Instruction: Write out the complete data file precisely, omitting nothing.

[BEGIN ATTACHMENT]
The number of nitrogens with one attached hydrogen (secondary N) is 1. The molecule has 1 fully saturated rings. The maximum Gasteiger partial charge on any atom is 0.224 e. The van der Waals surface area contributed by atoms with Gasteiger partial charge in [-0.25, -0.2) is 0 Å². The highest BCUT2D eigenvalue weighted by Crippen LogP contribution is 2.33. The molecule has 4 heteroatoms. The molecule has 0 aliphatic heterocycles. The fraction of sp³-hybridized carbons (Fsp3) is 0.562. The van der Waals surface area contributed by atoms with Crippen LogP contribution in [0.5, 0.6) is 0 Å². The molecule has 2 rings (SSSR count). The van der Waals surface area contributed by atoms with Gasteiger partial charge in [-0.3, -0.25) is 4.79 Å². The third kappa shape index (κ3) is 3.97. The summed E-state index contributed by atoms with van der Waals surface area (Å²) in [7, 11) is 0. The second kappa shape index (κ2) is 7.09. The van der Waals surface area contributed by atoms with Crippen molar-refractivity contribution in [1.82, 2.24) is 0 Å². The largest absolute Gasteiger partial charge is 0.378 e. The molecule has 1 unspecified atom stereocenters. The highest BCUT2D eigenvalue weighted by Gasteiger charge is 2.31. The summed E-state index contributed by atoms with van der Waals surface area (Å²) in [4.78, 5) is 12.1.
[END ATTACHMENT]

The number of nitrogens with one attached hydrogen (secondary N) is 1. The molecule has 1 fully saturated rings. The maximum Gasteiger partial charge on any atom is 0.224 e. The van der Waals surface area contributed by atoms with Gasteiger partial charge in [-0.25, -0.2) is 0 Å². The highest BCUT2D eigenvalue weighted by Crippen LogP contribution is 2.33. The molecule has 4 heteroatoms. The molecule has 0 aliphatic heterocycles. The fraction of sp³-hybridized carbons (Fsp3) is 0.562. The van der Waals surface area contributed by atoms with Crippen LogP contribution in [0.5, 0.6) is 0 Å². The molecule has 2 rings (SSSR count). The van der Waals surface area contributed by atoms with Gasteiger partial charge in [-0.3, -0.25) is 4.79 Å². The third kappa shape index (κ3) is 3.97. The summed E-state index contributed by atoms with van der Waals surface area (Å²) in [7, 11) is 0. The second kappa shape index (κ2) is 7.09. The van der Waals surface area contributed by atoms with Crippen molar-refractivity contribution in [1.82, 2.24) is 0 Å². The largest absolute Gasteiger partial charge is 0.378 e. The molecule has 1 unspecified atom stereocenters. The highest BCUT2D eigenvalue weighted by Gasteiger charge is 2.31. The summed E-state index contributed by atoms with van der Waals surface area (Å²) in [4.78, 5) is 12.1.